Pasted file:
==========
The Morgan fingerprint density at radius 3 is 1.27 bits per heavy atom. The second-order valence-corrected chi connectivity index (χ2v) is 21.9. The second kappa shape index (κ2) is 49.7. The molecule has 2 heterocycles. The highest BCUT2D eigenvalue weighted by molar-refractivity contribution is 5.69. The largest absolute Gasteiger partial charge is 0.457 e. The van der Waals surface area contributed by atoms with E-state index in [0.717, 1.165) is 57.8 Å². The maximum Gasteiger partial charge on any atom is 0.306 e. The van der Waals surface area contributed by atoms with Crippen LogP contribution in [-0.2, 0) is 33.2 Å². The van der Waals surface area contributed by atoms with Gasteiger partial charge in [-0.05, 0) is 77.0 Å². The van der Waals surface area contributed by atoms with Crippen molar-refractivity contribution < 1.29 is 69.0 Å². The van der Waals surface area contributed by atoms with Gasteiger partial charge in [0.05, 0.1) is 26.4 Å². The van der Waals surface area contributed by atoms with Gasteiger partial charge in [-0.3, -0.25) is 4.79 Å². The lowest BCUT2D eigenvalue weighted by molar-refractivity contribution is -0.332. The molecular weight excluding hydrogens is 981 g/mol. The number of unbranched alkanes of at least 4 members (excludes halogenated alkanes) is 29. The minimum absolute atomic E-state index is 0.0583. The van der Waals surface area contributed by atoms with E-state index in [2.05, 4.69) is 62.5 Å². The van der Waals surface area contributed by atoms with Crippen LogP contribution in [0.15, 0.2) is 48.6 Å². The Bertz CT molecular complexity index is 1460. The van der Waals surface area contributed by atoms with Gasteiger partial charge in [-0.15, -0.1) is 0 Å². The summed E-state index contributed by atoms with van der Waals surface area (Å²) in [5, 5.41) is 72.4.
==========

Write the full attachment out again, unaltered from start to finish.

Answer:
The Morgan fingerprint density at radius 3 is 1.27 bits per heavy atom. The second-order valence-corrected chi connectivity index (χ2v) is 21.9. The second kappa shape index (κ2) is 49.7. The molecule has 2 heterocycles. The highest BCUT2D eigenvalue weighted by molar-refractivity contribution is 5.69. The largest absolute Gasteiger partial charge is 0.457 e. The van der Waals surface area contributed by atoms with E-state index in [0.717, 1.165) is 57.8 Å². The maximum Gasteiger partial charge on any atom is 0.306 e. The van der Waals surface area contributed by atoms with Crippen LogP contribution in [-0.2, 0) is 33.2 Å². The van der Waals surface area contributed by atoms with Gasteiger partial charge in [-0.05, 0) is 77.0 Å². The van der Waals surface area contributed by atoms with Crippen molar-refractivity contribution < 1.29 is 69.0 Å². The van der Waals surface area contributed by atoms with Gasteiger partial charge in [0.05, 0.1) is 26.4 Å². The van der Waals surface area contributed by atoms with Gasteiger partial charge in [-0.3, -0.25) is 4.79 Å². The lowest BCUT2D eigenvalue weighted by molar-refractivity contribution is -0.332. The molecular weight excluding hydrogens is 981 g/mol. The number of unbranched alkanes of at least 4 members (excludes halogenated alkanes) is 29. The minimum absolute atomic E-state index is 0.0583. The van der Waals surface area contributed by atoms with E-state index in [2.05, 4.69) is 62.5 Å². The van der Waals surface area contributed by atoms with Crippen LogP contribution in [0.15, 0.2) is 48.6 Å². The Bertz CT molecular complexity index is 1460. The van der Waals surface area contributed by atoms with Gasteiger partial charge in [-0.15, -0.1) is 0 Å². The summed E-state index contributed by atoms with van der Waals surface area (Å²) in [5, 5.41) is 72.4.